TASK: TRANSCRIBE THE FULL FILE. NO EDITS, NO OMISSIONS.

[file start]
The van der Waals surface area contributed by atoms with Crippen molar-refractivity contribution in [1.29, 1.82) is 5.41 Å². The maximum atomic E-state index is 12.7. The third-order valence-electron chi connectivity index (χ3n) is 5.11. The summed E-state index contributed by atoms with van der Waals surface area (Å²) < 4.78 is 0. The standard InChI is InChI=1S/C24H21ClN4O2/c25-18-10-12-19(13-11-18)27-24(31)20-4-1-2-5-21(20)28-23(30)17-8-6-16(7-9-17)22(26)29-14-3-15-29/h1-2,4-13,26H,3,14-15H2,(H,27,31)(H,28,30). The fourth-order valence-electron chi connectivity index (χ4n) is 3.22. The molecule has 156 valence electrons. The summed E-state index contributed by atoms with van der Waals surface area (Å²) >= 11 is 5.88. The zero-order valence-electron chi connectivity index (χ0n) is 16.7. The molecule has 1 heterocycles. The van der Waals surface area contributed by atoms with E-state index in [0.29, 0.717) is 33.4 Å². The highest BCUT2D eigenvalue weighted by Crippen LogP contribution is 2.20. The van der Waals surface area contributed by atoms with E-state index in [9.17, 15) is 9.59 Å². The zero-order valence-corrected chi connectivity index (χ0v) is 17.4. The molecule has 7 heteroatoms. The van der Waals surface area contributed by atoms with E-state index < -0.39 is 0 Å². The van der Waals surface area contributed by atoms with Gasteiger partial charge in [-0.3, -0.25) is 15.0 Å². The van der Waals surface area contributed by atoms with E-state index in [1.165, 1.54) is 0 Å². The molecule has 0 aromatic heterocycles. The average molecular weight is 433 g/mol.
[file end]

The van der Waals surface area contributed by atoms with Crippen molar-refractivity contribution in [1.29, 1.82) is 5.41 Å². The maximum atomic E-state index is 12.7. The third-order valence-electron chi connectivity index (χ3n) is 5.11. The summed E-state index contributed by atoms with van der Waals surface area (Å²) < 4.78 is 0. The standard InChI is InChI=1S/C24H21ClN4O2/c25-18-10-12-19(13-11-18)27-24(31)20-4-1-2-5-21(20)28-23(30)17-8-6-16(7-9-17)22(26)29-14-3-15-29/h1-2,4-13,26H,3,14-15H2,(H,27,31)(H,28,30). The fourth-order valence-electron chi connectivity index (χ4n) is 3.22. The molecule has 156 valence electrons. The summed E-state index contributed by atoms with van der Waals surface area (Å²) >= 11 is 5.88. The zero-order valence-electron chi connectivity index (χ0n) is 16.7. The molecule has 1 heterocycles. The van der Waals surface area contributed by atoms with E-state index in [0.29, 0.717) is 33.4 Å². The highest BCUT2D eigenvalue weighted by Crippen LogP contribution is 2.20. The van der Waals surface area contributed by atoms with E-state index in [9.17, 15) is 9.59 Å². The zero-order valence-corrected chi connectivity index (χ0v) is 17.4. The molecule has 7 heteroatoms. The van der Waals surface area contributed by atoms with E-state index < -0.39 is 0 Å². The van der Waals surface area contributed by atoms with Gasteiger partial charge in [-0.3, -0.25) is 15.0 Å². The van der Waals surface area contributed by atoms with E-state index in [1.165, 1.54) is 0 Å². The molecule has 0 aromatic heterocycles. The average molecular weight is 433 g/mol.